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This very artful letter had no effect on either Sagasta or the
Government. The sentence about the approval of the people of Spain and
of some of the parties in power was undoubtedly meant as a hint to the
Prime Minister that the General had powerful friends, and that it would
not be a wise thing to interfere with him.
Sagasta, however, replied to him, that while the ministry recognized and
valued the work he had done for Spain, a change was considered
desirable, and so he had decided to recall him.
When the news of Sagasta's action reached the people, there was much
excitement both in Spain and Cuba.
In Spain it was reported that General Weyler meant to defy the
Government, and keep his post in spite of Sagasta's orders, and that he
had threatened that he would use his influence with the soldiers, and
carry them with him over to the Carlists, if Sagasta did not instantly
withdraw the recall.
The Cubans, on their part, were panic-stricken. They have such a dread
of Weyler that they expected he would revenge himself on them for his
In Havana some of the Cubans hired armed men to protect them from
attack, and others crowded the steamship offices in an endeavor to
escape from the country before the catastrophe came.
The fears of the people were, however, set at rest by a statement from
the Captain-General that he would never be guilty of any act which could
Sagasta of his willingness to obey the wishes of the Government, and
gave up his command in Cuba.
He asked permission to leave the island at once, but Sagasta cabled to
him that he must remain where he was until Oct. 20th.
General Ramon Blanco will sail for Cuba on Oct. 15th.
The newly appointed commander of the forces in Cuba was Governor-General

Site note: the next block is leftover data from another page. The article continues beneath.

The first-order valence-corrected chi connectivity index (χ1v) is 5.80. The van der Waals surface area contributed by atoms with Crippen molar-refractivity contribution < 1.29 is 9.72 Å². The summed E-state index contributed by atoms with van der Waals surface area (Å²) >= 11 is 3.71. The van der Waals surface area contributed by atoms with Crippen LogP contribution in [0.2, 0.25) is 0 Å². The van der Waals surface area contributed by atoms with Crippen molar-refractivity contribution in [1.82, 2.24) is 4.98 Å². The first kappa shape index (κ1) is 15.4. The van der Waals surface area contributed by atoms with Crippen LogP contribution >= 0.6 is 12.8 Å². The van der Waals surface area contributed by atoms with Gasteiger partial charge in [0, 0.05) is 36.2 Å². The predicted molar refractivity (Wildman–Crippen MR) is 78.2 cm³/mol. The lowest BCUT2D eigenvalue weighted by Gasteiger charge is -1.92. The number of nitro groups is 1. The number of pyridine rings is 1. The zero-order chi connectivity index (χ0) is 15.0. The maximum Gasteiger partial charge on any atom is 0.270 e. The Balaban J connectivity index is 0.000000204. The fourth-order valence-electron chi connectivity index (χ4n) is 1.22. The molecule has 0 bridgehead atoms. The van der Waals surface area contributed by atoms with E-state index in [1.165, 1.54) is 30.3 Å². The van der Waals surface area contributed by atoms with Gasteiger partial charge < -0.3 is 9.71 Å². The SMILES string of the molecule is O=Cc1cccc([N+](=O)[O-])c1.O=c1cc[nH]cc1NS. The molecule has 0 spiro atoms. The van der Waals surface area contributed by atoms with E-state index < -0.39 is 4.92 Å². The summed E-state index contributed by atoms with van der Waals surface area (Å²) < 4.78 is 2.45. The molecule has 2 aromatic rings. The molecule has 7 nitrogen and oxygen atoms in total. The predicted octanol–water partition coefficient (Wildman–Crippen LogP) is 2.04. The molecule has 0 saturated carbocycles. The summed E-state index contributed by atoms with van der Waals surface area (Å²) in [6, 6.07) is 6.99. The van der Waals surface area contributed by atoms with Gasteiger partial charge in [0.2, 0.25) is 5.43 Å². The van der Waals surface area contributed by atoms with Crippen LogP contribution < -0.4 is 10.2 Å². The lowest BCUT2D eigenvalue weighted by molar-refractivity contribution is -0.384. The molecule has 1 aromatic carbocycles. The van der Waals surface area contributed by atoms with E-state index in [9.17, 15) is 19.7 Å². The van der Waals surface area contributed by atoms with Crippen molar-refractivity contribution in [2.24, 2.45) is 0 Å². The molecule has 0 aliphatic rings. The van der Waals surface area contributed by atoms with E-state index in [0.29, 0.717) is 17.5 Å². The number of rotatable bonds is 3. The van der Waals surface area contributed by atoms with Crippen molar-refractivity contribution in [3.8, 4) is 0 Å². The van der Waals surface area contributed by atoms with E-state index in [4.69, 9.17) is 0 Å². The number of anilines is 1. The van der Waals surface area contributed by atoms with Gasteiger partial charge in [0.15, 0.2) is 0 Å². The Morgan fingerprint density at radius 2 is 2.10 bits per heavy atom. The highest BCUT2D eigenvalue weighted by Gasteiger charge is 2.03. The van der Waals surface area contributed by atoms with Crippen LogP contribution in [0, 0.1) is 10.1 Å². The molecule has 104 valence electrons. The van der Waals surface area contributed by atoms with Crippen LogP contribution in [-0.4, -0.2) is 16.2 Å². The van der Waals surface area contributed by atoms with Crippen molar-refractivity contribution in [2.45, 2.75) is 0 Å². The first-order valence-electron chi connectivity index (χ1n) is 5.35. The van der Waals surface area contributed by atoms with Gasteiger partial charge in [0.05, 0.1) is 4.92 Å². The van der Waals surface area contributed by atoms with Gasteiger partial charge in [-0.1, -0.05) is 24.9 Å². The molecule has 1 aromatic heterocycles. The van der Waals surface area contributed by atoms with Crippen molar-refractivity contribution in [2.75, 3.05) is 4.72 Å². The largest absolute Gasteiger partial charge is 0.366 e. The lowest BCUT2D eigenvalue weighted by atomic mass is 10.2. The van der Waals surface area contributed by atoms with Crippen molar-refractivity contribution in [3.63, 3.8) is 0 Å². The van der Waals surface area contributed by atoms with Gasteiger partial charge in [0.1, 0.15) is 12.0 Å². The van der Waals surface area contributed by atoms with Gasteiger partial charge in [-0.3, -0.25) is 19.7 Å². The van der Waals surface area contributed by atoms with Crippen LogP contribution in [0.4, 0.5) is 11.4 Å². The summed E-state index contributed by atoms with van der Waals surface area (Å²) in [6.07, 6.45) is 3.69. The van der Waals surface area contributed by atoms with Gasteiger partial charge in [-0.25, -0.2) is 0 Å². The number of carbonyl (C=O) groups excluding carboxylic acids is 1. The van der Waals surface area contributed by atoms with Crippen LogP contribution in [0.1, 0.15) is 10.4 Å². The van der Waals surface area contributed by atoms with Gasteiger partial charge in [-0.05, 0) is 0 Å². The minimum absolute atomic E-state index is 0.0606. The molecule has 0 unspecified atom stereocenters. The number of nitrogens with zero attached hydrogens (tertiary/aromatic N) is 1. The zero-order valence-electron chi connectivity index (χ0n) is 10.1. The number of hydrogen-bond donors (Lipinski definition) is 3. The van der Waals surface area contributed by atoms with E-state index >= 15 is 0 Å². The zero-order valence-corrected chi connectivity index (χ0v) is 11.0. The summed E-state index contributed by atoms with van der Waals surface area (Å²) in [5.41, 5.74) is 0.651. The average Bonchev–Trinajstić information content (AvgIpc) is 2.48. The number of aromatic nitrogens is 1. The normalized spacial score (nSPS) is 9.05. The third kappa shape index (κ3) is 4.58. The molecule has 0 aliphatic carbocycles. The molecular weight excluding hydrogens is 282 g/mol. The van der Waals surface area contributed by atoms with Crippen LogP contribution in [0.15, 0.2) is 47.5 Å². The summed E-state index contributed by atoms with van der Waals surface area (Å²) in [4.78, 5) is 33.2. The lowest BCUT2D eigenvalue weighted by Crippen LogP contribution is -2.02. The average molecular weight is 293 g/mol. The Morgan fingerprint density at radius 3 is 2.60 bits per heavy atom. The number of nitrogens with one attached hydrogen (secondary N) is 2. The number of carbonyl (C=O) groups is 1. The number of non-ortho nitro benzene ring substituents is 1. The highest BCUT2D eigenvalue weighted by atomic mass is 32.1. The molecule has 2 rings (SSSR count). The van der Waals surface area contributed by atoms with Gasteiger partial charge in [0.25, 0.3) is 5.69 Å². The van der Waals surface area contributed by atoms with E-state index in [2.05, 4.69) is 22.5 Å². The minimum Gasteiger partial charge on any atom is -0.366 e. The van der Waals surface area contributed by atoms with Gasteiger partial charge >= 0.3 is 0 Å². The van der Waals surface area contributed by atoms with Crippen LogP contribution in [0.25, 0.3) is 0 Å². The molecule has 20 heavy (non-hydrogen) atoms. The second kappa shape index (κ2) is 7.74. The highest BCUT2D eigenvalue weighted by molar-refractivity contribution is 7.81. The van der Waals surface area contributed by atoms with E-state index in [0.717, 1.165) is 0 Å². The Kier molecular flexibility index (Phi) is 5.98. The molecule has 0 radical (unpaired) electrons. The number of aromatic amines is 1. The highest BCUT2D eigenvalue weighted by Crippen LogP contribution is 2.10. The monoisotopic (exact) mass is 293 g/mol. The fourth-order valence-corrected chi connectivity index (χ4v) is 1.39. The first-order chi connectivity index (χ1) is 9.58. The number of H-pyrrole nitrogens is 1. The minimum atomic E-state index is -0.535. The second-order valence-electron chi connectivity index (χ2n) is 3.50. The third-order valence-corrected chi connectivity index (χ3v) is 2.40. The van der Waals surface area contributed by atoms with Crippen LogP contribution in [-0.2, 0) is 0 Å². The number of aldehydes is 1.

of the Philippine Islands at the outbreak of the war there, but was
recalled for political reasons.
Unfortunately, his record for cruelty is not far behind Weyler's, and so
the savage character of the war in Cuba is not likely to be changed by
the change of commanders.
The Cubans know Barman Blanco well. He was Captain-General of the
island in 1879, when the second insurrection against the Spaniards
Under him was Camilo Polavieja, who as Governor of the Philippines has
made for himself an unenviable reputation for cruelty.
To these two men was intrusted the task of suppressing the revolt.
The insurrection of 1879 was not a very serious affair; the Cubans as a
body took no part in it; but notwithstanding this fact, which was well
known to the authorities, fully fifteen hundred men of position in Cuba
were arrested, and many of them put to death without being tried or
given an opportunity to prove their innocence.
The Cubans have not forgotten this, and they have little to hope from
General Blanco, especially as he has announced his intention of dealing
with the present trouble in the same manner that he did with the revolt
He will find, however, that matters have changed considerably since
In those days a mere handful of the Cuban people were in arms against
Spain; now he will find himself among a people who are unfriendly to the
cause he represents, and who have besides organized themselves until
they have a government to direct their movements, and an army of
veterans to protect them.
Were this not enough to make his task a difficult one, he will find to
his cost that the soldiers of Spain on whom he must rely are ill, poorly
fed, and angry with the Government because it does not even pay them the
pittance due in return for their services and sufferings.
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